Would a Pro12 and Premiership top two playoff work?
Champions in both are currently determined over two weeks rather than eight months
Munster’s Jaco Taute tackles Owen Farrell of Saracens during their Champions Cup semi-final last month. Photograph: Dan Sheridan/Inpho
For once, the European club campaigns are aligned. The regular league seasons in England, France and the Pro12 finish this weekend, although if Premiership Rugby has its way from 2019-20 no player will be able to contemplate going on holiday until July.
The three leagues all have a play-off system, with the champions determined by how they perform over two weeks rather than eight months. Under the old system, the Premiership would have been a three-way tussle this weekend with Wasps and Exeter on 79 points and Saracens, who are at the Ricoh Arena on Saturday, two points behind in third.
Clermont, fighting on two fronts like Saracens having made the European Champions Cup final, have paced themselves but need to win to ensure they sit out the first round of the play-offs. The system is more drawn out in France, with six teams involved rather than four.
When the Premiership adopted the play-offs in 2002-03, the main reason given was that with clubs shorn of their international players for three months of the season – more than one-third of the league campaign – the system was fairer on those who supplied a large number of players to England and other Test sides than first-past-the-post.
Not that the champions will revert to whoever leads the table at the end of the final round of matches from 2019-20 if the club season expands to 10 months, with the international weekends to be largely filled with Anglo-Welsh-South Africa Cup matches.
It would allow clubs to be at full throttle for virtually the entire Premiership campaign, but the play-offs are lucrative and Twickenham sells out for the final.
When Premiership Rugby introduced the system, it was not rapturously received. Wasps won the first three finals and beat the team that had finished top each time, appreciating that consistency was less important than peaking at the right time. Saracens will not finish top if Exeter win at Gloucester on Saturday, but would they have lost at Gloucester and Worcester, matches played during the Six Nations, had they been at full strength?
A team that finished fourth in the Premiership has only once won the final, Saracens in 2014-15, although Northampton and Leicester had previously made it to Twickenham. The Tigers currently lie in fourth place, four points ahead of Bath, with a trip to Worcester on Saturday to face opponents they have lost to only twice in the top flight.
They are 17 points behind Wasps and Exeter having mustered two bonus points in their matches against the top three this season, but they could be crowned champions. Unlikely, perhaps, but they are play-off perennials.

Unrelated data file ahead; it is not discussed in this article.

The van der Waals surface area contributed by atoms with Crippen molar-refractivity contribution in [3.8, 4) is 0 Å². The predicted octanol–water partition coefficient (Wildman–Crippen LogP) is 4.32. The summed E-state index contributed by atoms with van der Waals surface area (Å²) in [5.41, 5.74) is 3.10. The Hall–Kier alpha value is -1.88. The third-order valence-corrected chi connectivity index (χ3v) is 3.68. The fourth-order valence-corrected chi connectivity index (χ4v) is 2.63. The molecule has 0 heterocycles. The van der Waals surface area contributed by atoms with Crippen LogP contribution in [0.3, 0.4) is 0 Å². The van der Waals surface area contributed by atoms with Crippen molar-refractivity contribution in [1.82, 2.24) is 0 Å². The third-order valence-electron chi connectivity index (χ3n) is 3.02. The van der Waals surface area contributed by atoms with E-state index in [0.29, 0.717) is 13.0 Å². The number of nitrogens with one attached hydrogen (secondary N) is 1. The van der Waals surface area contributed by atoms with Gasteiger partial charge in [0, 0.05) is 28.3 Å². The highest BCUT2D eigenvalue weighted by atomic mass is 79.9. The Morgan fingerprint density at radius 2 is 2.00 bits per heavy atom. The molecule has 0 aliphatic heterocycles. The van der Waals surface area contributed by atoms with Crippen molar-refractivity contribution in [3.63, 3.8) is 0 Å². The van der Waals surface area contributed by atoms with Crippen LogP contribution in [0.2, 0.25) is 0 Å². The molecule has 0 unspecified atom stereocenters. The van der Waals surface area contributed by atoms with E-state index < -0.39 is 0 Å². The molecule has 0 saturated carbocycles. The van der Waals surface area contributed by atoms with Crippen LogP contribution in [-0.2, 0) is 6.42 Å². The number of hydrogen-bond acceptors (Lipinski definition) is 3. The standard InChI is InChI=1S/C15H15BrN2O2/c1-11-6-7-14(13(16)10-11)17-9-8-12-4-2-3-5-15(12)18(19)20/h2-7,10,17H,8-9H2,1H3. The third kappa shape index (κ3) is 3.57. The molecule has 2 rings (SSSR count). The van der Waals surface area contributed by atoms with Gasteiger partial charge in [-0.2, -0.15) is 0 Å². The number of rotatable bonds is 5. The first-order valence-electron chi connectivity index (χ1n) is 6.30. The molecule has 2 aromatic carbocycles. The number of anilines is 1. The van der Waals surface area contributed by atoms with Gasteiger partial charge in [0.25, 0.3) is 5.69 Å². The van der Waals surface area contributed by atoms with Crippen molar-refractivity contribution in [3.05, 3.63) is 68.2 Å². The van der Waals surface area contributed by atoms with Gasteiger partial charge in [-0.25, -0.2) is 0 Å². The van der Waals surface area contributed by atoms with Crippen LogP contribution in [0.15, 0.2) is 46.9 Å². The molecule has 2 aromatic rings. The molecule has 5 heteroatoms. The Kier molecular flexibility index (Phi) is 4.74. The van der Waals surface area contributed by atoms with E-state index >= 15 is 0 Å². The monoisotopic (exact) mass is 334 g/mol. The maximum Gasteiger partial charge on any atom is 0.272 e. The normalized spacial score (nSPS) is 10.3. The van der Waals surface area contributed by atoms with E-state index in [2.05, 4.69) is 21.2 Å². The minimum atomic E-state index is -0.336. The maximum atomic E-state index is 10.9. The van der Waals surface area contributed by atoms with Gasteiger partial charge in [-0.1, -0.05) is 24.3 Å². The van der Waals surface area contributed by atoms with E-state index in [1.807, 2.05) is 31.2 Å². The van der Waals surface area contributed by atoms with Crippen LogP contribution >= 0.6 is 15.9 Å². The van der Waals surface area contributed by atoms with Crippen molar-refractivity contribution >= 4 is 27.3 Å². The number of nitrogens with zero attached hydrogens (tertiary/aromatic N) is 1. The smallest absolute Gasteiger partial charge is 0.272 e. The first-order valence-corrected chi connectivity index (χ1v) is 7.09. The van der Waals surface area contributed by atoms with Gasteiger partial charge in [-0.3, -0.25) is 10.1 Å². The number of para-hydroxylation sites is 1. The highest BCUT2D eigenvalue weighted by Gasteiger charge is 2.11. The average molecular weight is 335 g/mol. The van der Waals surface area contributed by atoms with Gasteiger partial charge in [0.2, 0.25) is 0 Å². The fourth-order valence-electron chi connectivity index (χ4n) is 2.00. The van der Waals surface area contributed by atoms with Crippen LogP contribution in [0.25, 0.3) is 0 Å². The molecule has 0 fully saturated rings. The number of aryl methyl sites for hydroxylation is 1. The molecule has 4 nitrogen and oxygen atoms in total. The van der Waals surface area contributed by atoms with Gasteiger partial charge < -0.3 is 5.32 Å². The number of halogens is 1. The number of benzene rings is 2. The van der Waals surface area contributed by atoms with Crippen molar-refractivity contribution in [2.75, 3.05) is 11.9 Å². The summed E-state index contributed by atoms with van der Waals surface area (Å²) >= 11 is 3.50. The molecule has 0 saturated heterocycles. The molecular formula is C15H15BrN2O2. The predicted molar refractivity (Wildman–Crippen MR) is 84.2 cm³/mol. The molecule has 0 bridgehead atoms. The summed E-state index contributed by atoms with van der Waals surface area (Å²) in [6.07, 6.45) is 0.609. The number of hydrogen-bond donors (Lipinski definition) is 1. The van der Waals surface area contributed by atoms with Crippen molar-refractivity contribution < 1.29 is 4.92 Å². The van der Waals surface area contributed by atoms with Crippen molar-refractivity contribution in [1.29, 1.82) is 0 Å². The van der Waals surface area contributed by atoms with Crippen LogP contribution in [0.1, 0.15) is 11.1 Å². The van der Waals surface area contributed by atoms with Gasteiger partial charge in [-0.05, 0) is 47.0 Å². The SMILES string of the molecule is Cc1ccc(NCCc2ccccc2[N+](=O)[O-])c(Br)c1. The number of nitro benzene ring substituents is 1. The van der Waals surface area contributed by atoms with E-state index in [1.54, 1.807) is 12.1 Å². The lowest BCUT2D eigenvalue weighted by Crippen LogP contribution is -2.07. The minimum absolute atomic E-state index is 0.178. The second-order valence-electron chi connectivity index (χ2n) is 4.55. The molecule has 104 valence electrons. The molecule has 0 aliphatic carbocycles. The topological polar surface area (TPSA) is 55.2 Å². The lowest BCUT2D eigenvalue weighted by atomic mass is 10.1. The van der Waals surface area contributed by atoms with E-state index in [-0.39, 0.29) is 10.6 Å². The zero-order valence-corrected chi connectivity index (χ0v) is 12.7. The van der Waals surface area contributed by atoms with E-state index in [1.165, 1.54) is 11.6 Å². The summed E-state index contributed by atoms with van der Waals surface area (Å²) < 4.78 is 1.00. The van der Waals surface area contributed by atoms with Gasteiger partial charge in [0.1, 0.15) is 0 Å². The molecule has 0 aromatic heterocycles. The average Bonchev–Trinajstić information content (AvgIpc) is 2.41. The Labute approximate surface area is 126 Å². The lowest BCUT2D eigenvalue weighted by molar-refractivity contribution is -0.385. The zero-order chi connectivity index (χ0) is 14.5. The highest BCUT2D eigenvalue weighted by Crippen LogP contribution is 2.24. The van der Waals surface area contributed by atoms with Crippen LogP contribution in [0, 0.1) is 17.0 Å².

In all three leagues there is a gap between teams in the play-offs, never mind the rest
Stade Français are sixth in the Top 14 having won one away match in the league, at relegated Bayonne, and if they maintain that position in a madly congested table in which 10 points separate Castres in fifth and Toulouse, the mighty fallers, in 12th, they will have a chance to win the league.
In the Pro 12, Ospreys in fourth are 15 points behind Leinster and in all three leagues there is a gap between teams in the play-offs, never mind the rest. The question of whether the winners of a league should be decided by a knockout tournament, marathon runners having to turn into sprinters, will long be debated, but it will be decided by pay rather than philosophy.
Which is why the argument about losing international players for a significant chunk of the season has never been applied to the other end of the table in the Premiership.
Should a team that finishes fourth have the potential reward of a league trophy?
Had Worcester finished bottom, they could have cited the loss of their centre Ben Te’o to England in the autumn and for the Six Nations, but how commercial would a play-off between the bottom four sides be?
Should a team that finishes fourth have the potential reward of a league trophy? If Premiership Rugby succeeds in its bid to have a 10-month season, with international tours to follow, and clubs are able to pick from strength for all, or virtually all, of the league season, what merit would there be in a play-off system other than to plunder backers and spectators?
Why not, instead, have a play-off between the top two teams in the Premiership and the Pro12, first against second with the respective champions enjoying home advantage in the semi-final?
This season, it would mean two from Wasps, Exeter and Saracens against Leinster and Munster, and while there would be a chance of a rerun of a Champions Cup final, that prospect exists now: five of the European Cup finals have been all-French affairs, with the Premiership supplying the 2007 finalists and the Pro12 the last two in 2012.
It would provide a link between the two leagues that supply the Lions with players
It would be something welcomed more by the Pro12, which introduced the play-offs in 2009-10 and has yet to establish its final as a focal point of the calendar in the way the Premiership has, but it would provide a link between the two leagues that supply the Lions with players.
There would be a complication if the Premiership ends a month later than the Pro 12, which has no plans to expand its season from 2019-20, but if English clubs are talking about including South African Currie Cup teams in the Anglo-Welsh Cup, which would hold the appeal of a party political broadcast, why not look closer to home and let first equal champions?